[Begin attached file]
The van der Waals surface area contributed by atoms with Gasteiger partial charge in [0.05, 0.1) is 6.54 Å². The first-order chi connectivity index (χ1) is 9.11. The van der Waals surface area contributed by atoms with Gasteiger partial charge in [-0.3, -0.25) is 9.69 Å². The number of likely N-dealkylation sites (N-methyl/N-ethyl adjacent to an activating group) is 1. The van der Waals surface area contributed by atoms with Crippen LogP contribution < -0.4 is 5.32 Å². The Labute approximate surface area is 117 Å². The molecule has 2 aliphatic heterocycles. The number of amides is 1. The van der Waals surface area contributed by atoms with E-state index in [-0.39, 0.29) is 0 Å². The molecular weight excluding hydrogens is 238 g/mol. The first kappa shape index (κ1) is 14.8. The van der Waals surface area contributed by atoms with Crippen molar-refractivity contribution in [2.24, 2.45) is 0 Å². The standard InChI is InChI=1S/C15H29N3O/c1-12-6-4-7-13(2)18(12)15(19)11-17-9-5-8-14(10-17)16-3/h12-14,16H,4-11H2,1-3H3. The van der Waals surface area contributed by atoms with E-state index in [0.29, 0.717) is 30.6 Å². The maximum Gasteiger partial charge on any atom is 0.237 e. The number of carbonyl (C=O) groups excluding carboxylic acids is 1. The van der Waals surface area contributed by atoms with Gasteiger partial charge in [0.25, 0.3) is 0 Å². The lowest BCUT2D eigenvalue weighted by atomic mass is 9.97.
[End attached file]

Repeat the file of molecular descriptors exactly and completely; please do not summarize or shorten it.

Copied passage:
The van der Waals surface area contributed by atoms with Gasteiger partial charge in [0.05, 0.1) is 6.54 Å². The first-order chi connectivity index (χ1) is 9.11. The van der Waals surface area contributed by atoms with Gasteiger partial charge in [-0.3, -0.25) is 9.69 Å². The number of likely N-dealkylation sites (N-methyl/N-ethyl adjacent to an activating group) is 1. The van der Waals surface area contributed by atoms with Crippen LogP contribution < -0.4 is 5.32 Å². The Labute approximate surface area is 117 Å². The molecule has 2 aliphatic heterocycles. The number of amides is 1. The van der Waals surface area contributed by atoms with E-state index in [-0.39, 0.29) is 0 Å². The molecular weight excluding hydrogens is 238 g/mol. The first kappa shape index (κ1) is 14.8. The van der Waals surface area contributed by atoms with Crippen molar-refractivity contribution in [2.24, 2.45) is 0 Å². The standard InChI is InChI=1S/C15H29N3O/c1-12-6-4-7-13(2)18(12)15(19)11-17-9-5-8-14(10-17)16-3/h12-14,16H,4-11H2,1-3H3. The van der Waals surface area contributed by atoms with E-state index in [0.29, 0.717) is 30.6 Å². The maximum Gasteiger partial charge on any atom is 0.237 e. The number of carbonyl (C=O) groups excluding carboxylic acids is 1. The van der Waals surface area contributed by atoms with Gasteiger partial charge in [0.25, 0.3) is 0 Å². The lowest BCUT2D eigenvalue weighted by atomic mass is 9.97.